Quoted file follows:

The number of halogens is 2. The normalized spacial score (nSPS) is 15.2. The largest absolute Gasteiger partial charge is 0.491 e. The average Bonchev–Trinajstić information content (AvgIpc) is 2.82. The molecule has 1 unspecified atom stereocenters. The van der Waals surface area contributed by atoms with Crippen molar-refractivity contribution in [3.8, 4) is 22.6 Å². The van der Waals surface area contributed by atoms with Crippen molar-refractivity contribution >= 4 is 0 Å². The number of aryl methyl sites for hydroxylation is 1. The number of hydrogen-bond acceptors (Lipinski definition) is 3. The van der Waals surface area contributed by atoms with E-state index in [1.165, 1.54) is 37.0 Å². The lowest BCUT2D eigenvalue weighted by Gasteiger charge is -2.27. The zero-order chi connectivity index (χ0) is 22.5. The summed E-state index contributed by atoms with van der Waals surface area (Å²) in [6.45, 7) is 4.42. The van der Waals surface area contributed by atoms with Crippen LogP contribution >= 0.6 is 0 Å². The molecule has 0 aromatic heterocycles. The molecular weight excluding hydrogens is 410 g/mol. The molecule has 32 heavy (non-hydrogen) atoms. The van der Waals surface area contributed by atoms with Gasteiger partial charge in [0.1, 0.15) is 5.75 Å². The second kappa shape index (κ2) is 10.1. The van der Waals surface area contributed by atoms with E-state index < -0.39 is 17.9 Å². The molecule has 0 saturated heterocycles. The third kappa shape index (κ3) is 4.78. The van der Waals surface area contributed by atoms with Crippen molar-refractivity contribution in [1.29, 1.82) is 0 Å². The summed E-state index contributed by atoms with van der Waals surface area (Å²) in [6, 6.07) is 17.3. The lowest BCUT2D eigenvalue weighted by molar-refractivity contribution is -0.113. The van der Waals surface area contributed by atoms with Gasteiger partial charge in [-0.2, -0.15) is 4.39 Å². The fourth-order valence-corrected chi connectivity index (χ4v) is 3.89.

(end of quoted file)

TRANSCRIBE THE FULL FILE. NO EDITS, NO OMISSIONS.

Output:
The number of halogens is 2. The normalized spacial score (nSPS) is 15.2. The largest absolute Gasteiger partial charge is 0.491 e. The average Bonchev–Trinajstić information content (AvgIpc) is 2.82. The molecule has 1 unspecified atom stereocenters. The van der Waals surface area contributed by atoms with Crippen molar-refractivity contribution in [3.8, 4) is 22.6 Å². The van der Waals surface area contributed by atoms with Crippen molar-refractivity contribution >= 4 is 0 Å². The number of aryl methyl sites for hydroxylation is 1. The number of hydrogen-bond acceptors (Lipinski definition) is 3. The van der Waals surface area contributed by atoms with E-state index in [1.165, 1.54) is 37.0 Å². The lowest BCUT2D eigenvalue weighted by Gasteiger charge is -2.27. The zero-order chi connectivity index (χ0) is 22.5. The summed E-state index contributed by atoms with van der Waals surface area (Å²) in [6.45, 7) is 4.42. The van der Waals surface area contributed by atoms with Crippen LogP contribution >= 0.6 is 0 Å². The molecule has 0 aromatic heterocycles. The molecular weight excluding hydrogens is 410 g/mol. The molecule has 32 heavy (non-hydrogen) atoms. The van der Waals surface area contributed by atoms with Gasteiger partial charge in [0.1, 0.15) is 5.75 Å². The second kappa shape index (κ2) is 10.1. The van der Waals surface area contributed by atoms with E-state index < -0.39 is 17.9 Å². The molecule has 0 saturated heterocycles. The third kappa shape index (κ3) is 4.78. The van der Waals surface area contributed by atoms with Crippen molar-refractivity contribution in [1.29, 1.82) is 0 Å². The summed E-state index contributed by atoms with van der Waals surface area (Å²) in [6, 6.07) is 17.3. The lowest BCUT2D eigenvalue weighted by molar-refractivity contribution is -0.113. The van der Waals surface area contributed by atoms with Gasteiger partial charge in [-0.2, -0.15) is 4.39 Å². The fourth-order valence-corrected chi connectivity index (χ4v) is 3.89.